|MacCumahills are celebrating their 50th anniversary this year!
If you would like to make a contrubition in any way, either
by an idea or helping out to organise the parade, please contact:
Penny - 074-9131673
Tragically on the 16th August 1916, while practising for a game
to be played later that day in Stranorlar, one player, Pauric McGinty,
lost his life while trying to retrieve a football from the River
Finn. It is known that Pauric McGinty, Henry McGowan, Paddy Duffy,
Michael Duffy and some others brought Gaelic football to life in
the Twin Towns around the year 1916.
Some months later it was decided to form a Club and the first G.A.A.
Club formed in this parish was the Ballybofey "Eire Ogs"
: A keen but friendly rivalry existed between the players of the
Twin Towns, so it was not surprising that almost immediately afterwards,
Vincent Laverty, Jim Boyle and Denis 0'Kane met in Coyle's Bakery,
Stranorlar and started "Stranorlar Sarsfields" : That
was 84 years ago, back in 1917. During all those years the Association
locally had its successes and reverses - its fat and lean years
- but the continuity was never broken. Steady progress was made
by both clubs in picking up the then unfamiliar Gaelic code.
Both teams took part in the Finn Valley League - a competition
organised by the late Denis Gallagher N.T., Tievebrack. Eire Ogs
ran out winners of this League. It was surely to be a hectic battle
in those days when the local rivals met. Eventually, however, experience
showed that there was not sufficient material in the parish for
two senior teams, and steps were taken to form one club, which would
be responsible for all Gaelic activities in the parish. In October
1926, at a joint meeting of the two clubs a new club with the name
"Erin's Hope", was formed. The "Hopes" became
a well-known combination in county G.A.A. circles.
The first trophy won by Erin's Hope was the Dr. McGinley Cup. In
a stirring final, played at Convoy, in 1932, the "Hopes"
prevailed by a narrow margin. In 1940 they again won this cup. The
junior team has twice brought County Championship honours to the
towns in 1932 and 1944. The McCloskey Cup was, therefore, the second
cup to be won by the Club. In the Democrat Cup final in 1942 the
Senior team were narrowly defeated by Gweedore, after beating Ballyshannon
in the semi-final. In their first appearance in the Senior Championship
(Dr. Maguire Cup) against Dungloe, at Glenties, in 1930, the "Hopes"
were unluckily beaten after a pulsating struggle with the honours
in the balance to the final whistle. On their only other appearance
in the County Final they were again beaten by Dungloe at Magheragallon.
In 1926, the club formed a hurling team - the first time the game
was introduced to the parish - and the records show the following
motion for that year : "That a hurling team be entered for
the 1927-28 championship" : Unfortunately the hurling team
lapsed after a short existence. In Camogie the parish had at times
a team that could hold its own with the best. The Club had no permanent
playing field until a Park was acquired at Drumboe. Plans were then
made to acquire a more centrally situated park in Ballybofey. It
was felt that Drumboe was too far from the towns to encourage the
youth to practice.
Funeral through Stranorlar
In the Graveyard
In 1944, Ben Griffin and Sean MacCumhaill made an offer to Mark
Byrne to buy a field which was within the town boundary of Ballybofey,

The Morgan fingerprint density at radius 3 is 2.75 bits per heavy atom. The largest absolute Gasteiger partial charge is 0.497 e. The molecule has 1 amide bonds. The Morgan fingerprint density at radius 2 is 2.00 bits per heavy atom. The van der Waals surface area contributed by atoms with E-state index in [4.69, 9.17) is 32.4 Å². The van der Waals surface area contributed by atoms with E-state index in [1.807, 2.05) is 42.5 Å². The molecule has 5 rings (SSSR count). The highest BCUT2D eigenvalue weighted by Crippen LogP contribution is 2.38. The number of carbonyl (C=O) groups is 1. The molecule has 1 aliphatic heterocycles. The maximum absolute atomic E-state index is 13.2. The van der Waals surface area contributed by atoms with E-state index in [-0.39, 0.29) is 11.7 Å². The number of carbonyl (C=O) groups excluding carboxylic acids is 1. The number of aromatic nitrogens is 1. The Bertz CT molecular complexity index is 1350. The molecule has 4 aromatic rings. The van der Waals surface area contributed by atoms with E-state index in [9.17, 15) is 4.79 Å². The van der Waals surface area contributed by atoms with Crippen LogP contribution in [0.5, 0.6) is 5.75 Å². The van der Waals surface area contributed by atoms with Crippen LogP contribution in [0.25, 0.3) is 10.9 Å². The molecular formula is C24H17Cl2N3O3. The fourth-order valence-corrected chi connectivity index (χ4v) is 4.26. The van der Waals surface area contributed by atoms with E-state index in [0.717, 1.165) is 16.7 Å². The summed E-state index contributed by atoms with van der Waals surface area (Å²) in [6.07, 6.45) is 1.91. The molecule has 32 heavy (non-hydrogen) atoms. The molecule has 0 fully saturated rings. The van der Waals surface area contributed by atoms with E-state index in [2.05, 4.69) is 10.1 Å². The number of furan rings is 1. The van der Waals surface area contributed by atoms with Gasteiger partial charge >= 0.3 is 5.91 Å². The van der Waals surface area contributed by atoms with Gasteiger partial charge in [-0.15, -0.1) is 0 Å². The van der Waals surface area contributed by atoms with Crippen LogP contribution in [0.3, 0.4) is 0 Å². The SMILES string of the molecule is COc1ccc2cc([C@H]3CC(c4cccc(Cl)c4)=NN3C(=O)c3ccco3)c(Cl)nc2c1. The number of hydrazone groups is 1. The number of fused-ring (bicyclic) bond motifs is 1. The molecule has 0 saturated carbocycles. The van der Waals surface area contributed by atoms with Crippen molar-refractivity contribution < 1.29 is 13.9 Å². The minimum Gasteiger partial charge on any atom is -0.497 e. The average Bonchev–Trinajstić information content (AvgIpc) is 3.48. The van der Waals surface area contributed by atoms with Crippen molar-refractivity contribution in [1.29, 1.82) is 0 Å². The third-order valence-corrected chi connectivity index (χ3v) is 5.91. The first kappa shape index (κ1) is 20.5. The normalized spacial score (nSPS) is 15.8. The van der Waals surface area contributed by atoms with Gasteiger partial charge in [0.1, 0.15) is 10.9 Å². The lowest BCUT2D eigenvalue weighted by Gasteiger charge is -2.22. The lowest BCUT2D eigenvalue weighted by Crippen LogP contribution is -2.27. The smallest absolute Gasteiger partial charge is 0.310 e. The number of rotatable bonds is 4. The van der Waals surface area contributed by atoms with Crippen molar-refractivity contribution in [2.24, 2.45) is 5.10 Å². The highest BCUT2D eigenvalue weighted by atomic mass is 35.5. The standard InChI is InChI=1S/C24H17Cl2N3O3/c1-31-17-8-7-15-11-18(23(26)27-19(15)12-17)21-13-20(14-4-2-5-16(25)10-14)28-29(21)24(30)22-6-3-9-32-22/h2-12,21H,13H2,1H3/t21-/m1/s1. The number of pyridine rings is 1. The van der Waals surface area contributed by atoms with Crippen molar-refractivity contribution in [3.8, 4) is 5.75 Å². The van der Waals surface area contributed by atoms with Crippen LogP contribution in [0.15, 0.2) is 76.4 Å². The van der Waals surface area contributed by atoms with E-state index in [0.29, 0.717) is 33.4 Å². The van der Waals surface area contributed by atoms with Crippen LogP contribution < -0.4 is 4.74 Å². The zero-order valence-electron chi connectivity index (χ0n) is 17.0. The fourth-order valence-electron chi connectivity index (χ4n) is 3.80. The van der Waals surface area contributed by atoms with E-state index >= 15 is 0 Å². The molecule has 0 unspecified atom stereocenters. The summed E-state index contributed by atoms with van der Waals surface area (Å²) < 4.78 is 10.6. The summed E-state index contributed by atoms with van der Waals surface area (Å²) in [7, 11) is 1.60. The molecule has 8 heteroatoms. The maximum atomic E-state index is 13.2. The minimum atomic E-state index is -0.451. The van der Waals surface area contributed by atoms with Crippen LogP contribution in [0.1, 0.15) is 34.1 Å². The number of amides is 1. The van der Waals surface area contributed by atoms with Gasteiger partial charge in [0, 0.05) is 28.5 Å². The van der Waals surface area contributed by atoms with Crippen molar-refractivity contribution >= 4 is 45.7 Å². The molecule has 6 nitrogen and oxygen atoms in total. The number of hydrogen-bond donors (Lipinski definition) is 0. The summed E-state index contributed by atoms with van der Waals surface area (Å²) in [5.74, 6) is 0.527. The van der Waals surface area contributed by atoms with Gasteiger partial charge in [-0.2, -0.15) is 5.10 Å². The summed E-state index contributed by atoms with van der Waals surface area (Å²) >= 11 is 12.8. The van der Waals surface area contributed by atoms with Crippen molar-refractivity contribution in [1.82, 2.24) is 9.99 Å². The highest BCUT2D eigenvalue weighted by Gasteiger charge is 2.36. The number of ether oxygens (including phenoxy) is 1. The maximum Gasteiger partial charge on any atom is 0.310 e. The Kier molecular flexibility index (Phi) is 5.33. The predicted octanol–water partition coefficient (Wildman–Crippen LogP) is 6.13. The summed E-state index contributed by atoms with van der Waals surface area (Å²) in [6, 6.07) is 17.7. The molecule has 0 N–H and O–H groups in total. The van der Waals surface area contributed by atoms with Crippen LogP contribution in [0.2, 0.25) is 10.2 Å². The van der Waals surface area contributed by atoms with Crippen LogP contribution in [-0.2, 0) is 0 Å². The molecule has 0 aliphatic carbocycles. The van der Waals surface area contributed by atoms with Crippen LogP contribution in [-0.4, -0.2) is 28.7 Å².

but at the time the owner was unwilling to sell. In 1946, as part
of the 'Civic Week' celebrations in the Twin Towns a friendly match
between Sligo and Donegal was held in Mark Byrne's field. As this
proved to be a great success, a Park Committee was formed and the
field was finally secured for the GAA. On Sunday 1st. May 1949,
Sean MacCumhaill died suddenly in Donegal Hospital and the following
Tuesday, after the funeral service, his coffin was borne through
Stranorlar to the old graveyard.. "Sean MacCumhaill was an
extraordinary man" said Fr. Gallagher at the funeral, "he
never once flinched from the ideals he had set for himself, he was
an honest, God fearing Irishman." Soon after that it was decided
that the new Park would be known as Sean MacCumhaill Park. On Sunday,
22nd April 1956, the well equipped MacCumhaill Park was officially
opened by the President of the GAA, and a plaque to the memory of
the late Sean MacCumhaill was unveiled at the main gate. The name
of the Club was also changed from "Erin's Hope" to "MacCumhaills".
In 1957 Camogie was revived in Stranorlar when "St. Theresa's"
club was formed and in that same year the team beat Castlefin in
the Co. Donegal Junior final.
In 1959, MacCumhaill's were presented with the Dr. Maguire Cup
when they became the Senior Football Champions on beating Kilcar.
MacCumhaill's now created headlines like:
- "Flashing MacCumhaill's Sweep to First Senior League Win"-1961
- "MacCumhaill's Topple Champions" - 1961
- "MacCumhaill's Supreme in Football Inferno" - 1962
- "Club of the Year" - 1962
- "MacCumhaill's Retain Donegal Senior Football Crown"
- "MacCumhaill's Take Fourth Donegal Title" - 1964
- "McCool's Win League Final in Thriller" - 1965
- "Ballybofey win Dromore Tourney Final" 1966
- "MacCool's coast to 19 point win over Carn" - 1966
We wish to acknowledge information taken from an article written
in 1946 by Sean Mac Cumhaill and from the book, "Golden Memories"
by Joe Crawford and Dan McCool.
More detailed accounts of the history of the early 1900's, in the
Ballybofey and Stranorlar area, together with a large number in
historical photographs may be seen in the book "Golden Memories"
which is available in local bookshops (http://www.finnvalley.ie/thebookcentre/).
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